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Uncertain times ahead for Aussie dollar: Is it time to hedge?

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The Reserve Bank of Australia’s (RBA) announcement in early February this year, that it would not rule out interest rates cuts led to subdued performance for the Australian dollar over the month.

The local currency has also been dampened by recently released GDP data, which shows the economy grew by just 0.5% in the second half of 2018.

Given the RBA has predicted GDP growth of 3% for 2019, market commentators have been speculating about where any uplift in growth would come from, with many of the view that rate cuts are looking increasingly likely.

A slowing Chinese economy

Many of the RBA’s decisions are linked to both Chinese monetary policy and Chinese wholesale inflation, which acts as a barometer for the global demand for goods.

In early March this year, China released monetary growth data which undershot market expectations. There are signs that China will step up monetary and fiscal support of its slowing economy throughout 2019.

Further, Chinese wholesale inflation is falling, indicating that the global demand for goods is dropping off. This may lead to reduced demand for Australia’s raw materials and a drop in commodity prices, which have previously provided some support for the Australian dollar (AUD) against the US dollar (USD).

Key takeouts for importers and exporters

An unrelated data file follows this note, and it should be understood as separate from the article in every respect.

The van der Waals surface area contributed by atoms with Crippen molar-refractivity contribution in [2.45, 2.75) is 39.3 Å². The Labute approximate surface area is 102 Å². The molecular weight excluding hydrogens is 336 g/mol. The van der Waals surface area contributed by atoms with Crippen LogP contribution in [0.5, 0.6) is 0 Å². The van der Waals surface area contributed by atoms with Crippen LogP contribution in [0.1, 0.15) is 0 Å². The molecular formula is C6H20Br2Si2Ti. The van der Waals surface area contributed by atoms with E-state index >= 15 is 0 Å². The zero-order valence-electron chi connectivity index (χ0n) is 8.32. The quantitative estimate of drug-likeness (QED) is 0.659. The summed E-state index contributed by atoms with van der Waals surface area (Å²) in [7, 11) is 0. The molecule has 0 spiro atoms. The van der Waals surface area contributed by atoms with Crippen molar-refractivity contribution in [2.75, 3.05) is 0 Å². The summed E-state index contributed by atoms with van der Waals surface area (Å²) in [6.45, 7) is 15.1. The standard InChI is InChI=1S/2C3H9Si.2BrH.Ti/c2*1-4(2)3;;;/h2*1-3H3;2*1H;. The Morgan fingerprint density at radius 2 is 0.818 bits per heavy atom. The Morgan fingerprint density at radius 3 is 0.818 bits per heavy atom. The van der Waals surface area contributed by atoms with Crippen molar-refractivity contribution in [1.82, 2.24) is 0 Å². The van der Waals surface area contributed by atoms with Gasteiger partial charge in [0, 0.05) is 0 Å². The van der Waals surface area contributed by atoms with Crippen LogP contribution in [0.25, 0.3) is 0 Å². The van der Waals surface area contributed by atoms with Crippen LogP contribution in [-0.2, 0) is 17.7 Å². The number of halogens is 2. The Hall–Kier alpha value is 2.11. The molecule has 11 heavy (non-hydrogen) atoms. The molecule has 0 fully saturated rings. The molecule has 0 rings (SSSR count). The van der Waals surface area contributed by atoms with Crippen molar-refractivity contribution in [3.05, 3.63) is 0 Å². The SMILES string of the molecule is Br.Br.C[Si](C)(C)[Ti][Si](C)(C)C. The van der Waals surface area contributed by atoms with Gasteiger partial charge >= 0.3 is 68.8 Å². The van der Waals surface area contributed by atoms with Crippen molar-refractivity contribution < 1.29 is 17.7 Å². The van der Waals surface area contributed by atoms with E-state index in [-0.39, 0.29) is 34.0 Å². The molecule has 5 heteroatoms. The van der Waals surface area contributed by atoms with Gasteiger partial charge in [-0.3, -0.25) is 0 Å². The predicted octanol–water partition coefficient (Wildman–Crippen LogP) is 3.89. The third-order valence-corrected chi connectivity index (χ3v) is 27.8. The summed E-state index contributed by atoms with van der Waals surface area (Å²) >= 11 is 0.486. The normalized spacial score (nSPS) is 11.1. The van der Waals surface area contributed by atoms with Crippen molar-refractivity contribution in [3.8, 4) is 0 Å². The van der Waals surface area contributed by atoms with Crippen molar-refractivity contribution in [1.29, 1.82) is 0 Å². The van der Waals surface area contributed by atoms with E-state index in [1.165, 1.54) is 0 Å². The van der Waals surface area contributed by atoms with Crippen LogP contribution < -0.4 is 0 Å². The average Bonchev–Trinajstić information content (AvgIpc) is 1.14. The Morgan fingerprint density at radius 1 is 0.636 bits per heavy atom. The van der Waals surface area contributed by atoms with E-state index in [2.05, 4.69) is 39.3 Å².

With both local and global headwinds at play, SMEs should adhere to their hedging policies.

The AUD has been trading in a narrow range of 0.6900 to 0.7200 against the greenback for some time but this is unlikely to persist over the longer term.

Current market conditions suggest the AUD still has the potential to fall further. Conversely, there is also the possibility of a recovery later in 2019.

For importers, hedging remains important but with more flexibility than usual to take advantage of any move higher.

Exporters can afford to be slightly more aggressive with their hedging policies, as many will have some buffer in their costed rates. This provides the opportunity for exporters to benefit from even greater outperformance if the AUD moves even lower.

Consult the experts

The currency markets are full of risks and opportunities for trading SMEs. Managing these risks and trying to predict market movements can be complex and a distraction from day-to-day business activity.

It’s best to consult with a foreign exchange provider throughout the year who understands your industry and can provide relevant currency market insights and analysis, as well as gauge what market shocks may be around the corner.

James Swerling, is Senior Dealer, Fund & Institutional Sales at AFEX, a leading global payment and risk management solutions provider that specializes in cross-border transactions. www.afex.com

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